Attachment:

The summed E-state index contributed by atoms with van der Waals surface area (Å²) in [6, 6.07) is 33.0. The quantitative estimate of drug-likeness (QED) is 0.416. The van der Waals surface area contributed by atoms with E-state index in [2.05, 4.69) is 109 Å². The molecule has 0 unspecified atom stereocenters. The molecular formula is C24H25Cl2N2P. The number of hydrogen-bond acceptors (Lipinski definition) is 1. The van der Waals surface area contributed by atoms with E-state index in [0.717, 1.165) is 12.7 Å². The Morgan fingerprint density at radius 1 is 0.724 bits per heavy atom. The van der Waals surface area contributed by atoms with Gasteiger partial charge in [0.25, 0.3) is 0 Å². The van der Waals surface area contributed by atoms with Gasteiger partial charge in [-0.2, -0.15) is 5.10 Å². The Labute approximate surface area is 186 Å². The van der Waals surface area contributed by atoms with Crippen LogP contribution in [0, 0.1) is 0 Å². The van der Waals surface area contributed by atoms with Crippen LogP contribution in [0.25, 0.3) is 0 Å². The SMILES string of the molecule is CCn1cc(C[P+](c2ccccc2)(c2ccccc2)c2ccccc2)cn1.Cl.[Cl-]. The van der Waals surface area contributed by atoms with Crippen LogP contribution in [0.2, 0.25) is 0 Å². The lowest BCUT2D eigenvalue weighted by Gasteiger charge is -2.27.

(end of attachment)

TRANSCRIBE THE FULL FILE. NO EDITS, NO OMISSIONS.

The summed E-state index contributed by atoms with van der Waals surface area (Å²) in [6, 6.07) is 33.0. The quantitative estimate of drug-likeness (QED) is 0.416. The van der Waals surface area contributed by atoms with E-state index in [2.05, 4.69) is 109 Å². The molecule has 0 unspecified atom stereocenters. The molecular formula is C24H25Cl2N2P. The number of hydrogen-bond acceptors (Lipinski definition) is 1. The van der Waals surface area contributed by atoms with E-state index in [0.717, 1.165) is 12.7 Å². The Morgan fingerprint density at radius 1 is 0.724 bits per heavy atom. The van der Waals surface area contributed by atoms with Gasteiger partial charge in [0.25, 0.3) is 0 Å². The van der Waals surface area contributed by atoms with Gasteiger partial charge in [-0.2, -0.15) is 5.10 Å². The Labute approximate surface area is 186 Å². The van der Waals surface area contributed by atoms with Crippen LogP contribution in [0, 0.1) is 0 Å². The van der Waals surface area contributed by atoms with Crippen LogP contribution in [0.25, 0.3) is 0 Å². The SMILES string of the molecule is CCn1cc(C[P+](c2ccccc2)(c2ccccc2)c2ccccc2)cn1.Cl.[Cl-]. The van der Waals surface area contributed by atoms with Crippen LogP contribution in [0.2, 0.25) is 0 Å². The lowest BCUT2D eigenvalue weighted by Gasteiger charge is -2.27.